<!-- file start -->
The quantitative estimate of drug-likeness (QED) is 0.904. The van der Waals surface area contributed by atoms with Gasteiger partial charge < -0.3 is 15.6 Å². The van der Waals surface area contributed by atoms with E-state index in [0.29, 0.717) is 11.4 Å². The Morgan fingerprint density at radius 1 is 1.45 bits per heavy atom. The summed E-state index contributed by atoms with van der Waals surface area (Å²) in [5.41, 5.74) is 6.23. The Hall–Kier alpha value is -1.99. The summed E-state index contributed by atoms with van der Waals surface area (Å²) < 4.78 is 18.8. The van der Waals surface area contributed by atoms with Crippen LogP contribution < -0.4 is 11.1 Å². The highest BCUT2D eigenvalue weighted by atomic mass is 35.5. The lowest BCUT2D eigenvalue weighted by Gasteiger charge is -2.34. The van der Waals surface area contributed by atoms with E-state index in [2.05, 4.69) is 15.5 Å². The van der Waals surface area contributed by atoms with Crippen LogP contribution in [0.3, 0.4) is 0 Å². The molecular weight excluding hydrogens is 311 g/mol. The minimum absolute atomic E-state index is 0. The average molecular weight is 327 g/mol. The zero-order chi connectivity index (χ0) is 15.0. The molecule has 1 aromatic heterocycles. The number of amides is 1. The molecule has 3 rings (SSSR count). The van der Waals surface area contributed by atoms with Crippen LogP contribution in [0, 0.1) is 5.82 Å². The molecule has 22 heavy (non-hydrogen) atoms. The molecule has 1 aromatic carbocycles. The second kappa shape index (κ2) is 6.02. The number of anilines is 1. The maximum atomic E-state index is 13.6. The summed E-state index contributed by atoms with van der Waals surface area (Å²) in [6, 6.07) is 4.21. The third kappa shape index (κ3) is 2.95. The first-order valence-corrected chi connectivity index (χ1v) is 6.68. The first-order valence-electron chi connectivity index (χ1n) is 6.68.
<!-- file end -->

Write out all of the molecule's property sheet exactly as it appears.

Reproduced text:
The quantitative estimate of drug-likeness (QED) is 0.904. The van der Waals surface area contributed by atoms with Gasteiger partial charge < -0.3 is 15.6 Å². The van der Waals surface area contributed by atoms with E-state index in [0.29, 0.717) is 11.4 Å². The Morgan fingerprint density at radius 1 is 1.45 bits per heavy atom. The summed E-state index contributed by atoms with van der Waals surface area (Å²) in [5.41, 5.74) is 6.23. The Hall–Kier alpha value is -1.99. The summed E-state index contributed by atoms with van der Waals surface area (Å²) < 4.78 is 18.8. The van der Waals surface area contributed by atoms with Crippen LogP contribution < -0.4 is 11.1 Å². The highest BCUT2D eigenvalue weighted by atomic mass is 35.5. The lowest BCUT2D eigenvalue weighted by Gasteiger charge is -2.34. The van der Waals surface area contributed by atoms with E-state index in [2.05, 4.69) is 15.5 Å². The van der Waals surface area contributed by atoms with Crippen LogP contribution in [0.3, 0.4) is 0 Å². The molecular weight excluding hydrogens is 311 g/mol. The minimum absolute atomic E-state index is 0. The average molecular weight is 327 g/mol. The zero-order chi connectivity index (χ0) is 15.0. The molecule has 1 aromatic heterocycles. The number of amides is 1. The molecule has 3 rings (SSSR count). The van der Waals surface area contributed by atoms with Crippen LogP contribution in [0, 0.1) is 5.82 Å². The molecule has 22 heavy (non-hydrogen) atoms. The molecule has 1 aromatic carbocycles. The second kappa shape index (κ2) is 6.02. The number of anilines is 1. The maximum atomic E-state index is 13.6. The summed E-state index contributed by atoms with van der Waals surface area (Å²) in [6, 6.07) is 4.21. The third kappa shape index (κ3) is 2.95. The first-order valence-corrected chi connectivity index (χ1v) is 6.68. The first-order valence-electron chi connectivity index (χ1n) is 6.68.